Fast casual as a whole is the fastest growing segment in the restaurant industry. However, the better burger concepts within the segment are not only growing rapidly across the nation, but they expanding to Wall Street. The Habit Burger Grill went public at the end of 2014. Also in 2014, another gourmet burger success, Shake Shack alluded to an IPO event and it is now official with the brand filing for an initial public offering.
2014 was a big year for the better burger segment. This begs the question: was this just the beginning? or will 2015 be the year that the success of these concepts fizzle out? Nonetheless, Shake Shack is moving full speed ahead.
A Humble Beginning Backed By New York’s Greatest Restaurateur
The Shake Shack story starts in one of the best culinary cities in the world, New York City. You know those food carts on every block? From 2001-2003, Shake Shack was a hot dog stand in Madison Square Park . The concept was created by Danny Meyer’s Union Square Hospitality Group (USHG.) Meyer is a recipient of the James Beard Foundation’s Restaurateur and some of his concepts include Union Square Tavern, Gramercy Tavern, and Eleven Madison Park.
Back in the early 2000s, the lines of Shack fans for the cart were so long that someone even made a Shake Shack app that allowed the user to watch a live video feed of the line. After three summers of long lines, the USHG won a bid to open a permanent kiosk in the park. Ten years later, the brand has over 56 store locations worldwide in the US, UK, Turkey, Russia, and the Middle East. In 2013, the company brought in $82.5 million in sales.
Like most gourmet burger joints, the food focus is on higher quality ingredients. This is primarily what sets them apart from the quick-serve burger moguls. The Shake Shack burger meat is 100% all-natural Angus Beef, with no hormones or antibiotics. The brand’s menu is simple with five or so burger options including the Shackburger, a cheeseburger topped with lettuce, tomato and their famous Shacksauce and the vegetarian Shroom burger, a crisp-fried portobello mushroom filled with melted muenster and cheddar cheeses, topped with lettuce, tomato and ShackSauce.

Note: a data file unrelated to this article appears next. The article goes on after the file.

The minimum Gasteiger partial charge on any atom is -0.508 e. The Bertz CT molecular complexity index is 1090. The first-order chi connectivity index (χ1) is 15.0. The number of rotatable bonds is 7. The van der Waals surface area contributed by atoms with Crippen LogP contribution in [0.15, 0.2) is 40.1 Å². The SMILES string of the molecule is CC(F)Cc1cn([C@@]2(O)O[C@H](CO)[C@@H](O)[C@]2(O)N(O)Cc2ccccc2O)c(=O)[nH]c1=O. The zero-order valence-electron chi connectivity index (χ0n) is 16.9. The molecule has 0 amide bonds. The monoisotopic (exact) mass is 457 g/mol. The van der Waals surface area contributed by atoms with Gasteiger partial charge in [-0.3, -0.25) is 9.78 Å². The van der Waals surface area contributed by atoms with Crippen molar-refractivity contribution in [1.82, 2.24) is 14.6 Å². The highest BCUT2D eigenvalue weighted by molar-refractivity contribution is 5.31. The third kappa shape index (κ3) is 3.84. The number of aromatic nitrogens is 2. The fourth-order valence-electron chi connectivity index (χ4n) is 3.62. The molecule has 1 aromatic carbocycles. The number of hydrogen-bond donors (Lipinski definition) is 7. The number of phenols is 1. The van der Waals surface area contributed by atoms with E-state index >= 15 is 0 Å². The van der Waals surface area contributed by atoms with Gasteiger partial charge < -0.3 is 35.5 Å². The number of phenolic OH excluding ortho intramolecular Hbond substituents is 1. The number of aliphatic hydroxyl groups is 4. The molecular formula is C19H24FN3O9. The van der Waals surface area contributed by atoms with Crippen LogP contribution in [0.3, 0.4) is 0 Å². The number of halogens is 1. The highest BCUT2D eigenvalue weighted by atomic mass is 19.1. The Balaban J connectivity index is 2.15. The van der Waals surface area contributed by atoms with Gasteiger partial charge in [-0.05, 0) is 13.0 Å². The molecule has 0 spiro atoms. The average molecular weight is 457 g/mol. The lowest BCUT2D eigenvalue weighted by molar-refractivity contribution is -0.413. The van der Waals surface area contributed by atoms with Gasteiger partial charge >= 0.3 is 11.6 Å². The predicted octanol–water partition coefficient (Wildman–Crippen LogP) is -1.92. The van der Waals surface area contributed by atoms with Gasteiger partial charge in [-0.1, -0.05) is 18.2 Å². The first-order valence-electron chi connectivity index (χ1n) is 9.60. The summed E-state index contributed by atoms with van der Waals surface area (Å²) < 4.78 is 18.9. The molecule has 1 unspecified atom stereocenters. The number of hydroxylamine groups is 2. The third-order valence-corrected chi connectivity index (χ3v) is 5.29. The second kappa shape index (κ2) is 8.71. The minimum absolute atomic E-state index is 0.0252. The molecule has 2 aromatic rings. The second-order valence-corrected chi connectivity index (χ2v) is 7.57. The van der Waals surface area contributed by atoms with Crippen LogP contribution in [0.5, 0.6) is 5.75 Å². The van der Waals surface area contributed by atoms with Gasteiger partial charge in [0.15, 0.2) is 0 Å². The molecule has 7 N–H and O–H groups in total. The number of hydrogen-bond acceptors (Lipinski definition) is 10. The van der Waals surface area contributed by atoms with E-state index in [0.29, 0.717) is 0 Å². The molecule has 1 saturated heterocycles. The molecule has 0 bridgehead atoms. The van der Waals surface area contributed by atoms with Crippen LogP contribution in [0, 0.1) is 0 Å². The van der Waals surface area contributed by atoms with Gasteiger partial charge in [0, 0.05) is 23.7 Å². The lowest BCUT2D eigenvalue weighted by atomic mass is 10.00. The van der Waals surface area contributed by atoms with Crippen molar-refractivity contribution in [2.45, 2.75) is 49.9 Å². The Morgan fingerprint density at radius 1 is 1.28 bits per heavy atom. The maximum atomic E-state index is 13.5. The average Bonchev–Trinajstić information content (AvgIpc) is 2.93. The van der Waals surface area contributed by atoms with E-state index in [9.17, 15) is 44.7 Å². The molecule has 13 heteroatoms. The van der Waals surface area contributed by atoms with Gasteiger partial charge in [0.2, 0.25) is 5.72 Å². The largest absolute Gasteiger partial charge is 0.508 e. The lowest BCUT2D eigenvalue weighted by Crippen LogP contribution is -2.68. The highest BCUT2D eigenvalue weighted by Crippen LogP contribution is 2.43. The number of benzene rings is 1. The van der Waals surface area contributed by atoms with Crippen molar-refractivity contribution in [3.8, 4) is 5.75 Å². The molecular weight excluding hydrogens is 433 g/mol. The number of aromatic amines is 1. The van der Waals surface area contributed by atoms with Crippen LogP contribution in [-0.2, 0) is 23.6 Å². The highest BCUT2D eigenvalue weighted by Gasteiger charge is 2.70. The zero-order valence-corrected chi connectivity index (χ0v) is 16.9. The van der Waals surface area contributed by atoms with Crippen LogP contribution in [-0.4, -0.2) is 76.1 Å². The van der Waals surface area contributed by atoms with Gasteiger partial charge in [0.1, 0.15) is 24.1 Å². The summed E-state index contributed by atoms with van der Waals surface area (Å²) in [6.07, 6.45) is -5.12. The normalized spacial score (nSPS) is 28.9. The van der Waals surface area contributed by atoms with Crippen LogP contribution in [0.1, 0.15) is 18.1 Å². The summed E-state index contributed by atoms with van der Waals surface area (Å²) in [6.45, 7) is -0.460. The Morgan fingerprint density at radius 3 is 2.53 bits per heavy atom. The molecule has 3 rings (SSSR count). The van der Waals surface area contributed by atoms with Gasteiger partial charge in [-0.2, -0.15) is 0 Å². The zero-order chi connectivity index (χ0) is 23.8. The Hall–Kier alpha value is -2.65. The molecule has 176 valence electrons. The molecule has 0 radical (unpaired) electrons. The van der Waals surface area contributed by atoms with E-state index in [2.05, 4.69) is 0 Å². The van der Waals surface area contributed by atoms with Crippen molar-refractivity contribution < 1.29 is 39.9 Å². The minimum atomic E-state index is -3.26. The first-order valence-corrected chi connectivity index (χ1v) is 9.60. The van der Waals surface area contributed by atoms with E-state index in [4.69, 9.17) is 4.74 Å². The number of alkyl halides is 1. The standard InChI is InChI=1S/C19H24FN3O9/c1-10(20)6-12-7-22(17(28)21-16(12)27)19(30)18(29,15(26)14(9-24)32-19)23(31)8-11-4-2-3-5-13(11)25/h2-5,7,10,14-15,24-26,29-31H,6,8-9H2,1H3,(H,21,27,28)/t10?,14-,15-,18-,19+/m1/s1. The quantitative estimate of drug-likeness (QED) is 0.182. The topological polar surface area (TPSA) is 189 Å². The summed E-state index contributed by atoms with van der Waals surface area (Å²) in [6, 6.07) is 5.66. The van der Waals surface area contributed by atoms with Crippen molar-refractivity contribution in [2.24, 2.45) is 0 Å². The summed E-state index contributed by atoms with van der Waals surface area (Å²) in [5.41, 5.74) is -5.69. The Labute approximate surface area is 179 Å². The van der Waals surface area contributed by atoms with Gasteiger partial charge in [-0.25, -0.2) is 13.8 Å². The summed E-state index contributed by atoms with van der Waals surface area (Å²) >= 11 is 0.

Besides the burger offerings– the brand serves hot dogs and crinkle cut fries. Their frozen custard features shakes, floats, and concretes. Each month a new frozen custard flavor is offered. The brand also serves their own ShackMeister Ale, Shack red wine and Shack White wine by Frog’s Leap– along with hand picked local brews and wines tailored for each location.
What the Future Holds
As a whole, gourmet burger concepts are outperforming in the category in terms of sales. So if you pair a better burger concept with the strategy of a successful restaurateur who really understands how to create a thriving restaurant– is the potential limitless?
The recent Habit Burger Grill IPO has probably created some pressure on the brand. However, Meyer is known for thoroughly thinking through his business decisions and being selective when hiring brand executives. It took him nine years to open his second restaurant success after his first. He learned from his father’s mistake, who was bankrupt from his hotel business by age 42.
Another factor that has attributed to the brand’s success is each store has a local focus and fits into the community. This is not done by accident. “It’s treating each Shake Shack as its own business. The bigger we get the smaller we need to act,” said Randy Garutti, CEO of Shake Shack
No one can truly predict what the future holds for Shake Shack and other better burger concepts. Skeptics are saying that the consumer’s love of the better burger joints are going to start fleeting and that after initial success in the marketplace, they will lose their appeal due to the soon to be overly crowded marketplace. Even with that in mind, 2015 may be the year that Shake Shack and gourmet burger joints conquer Wall Street.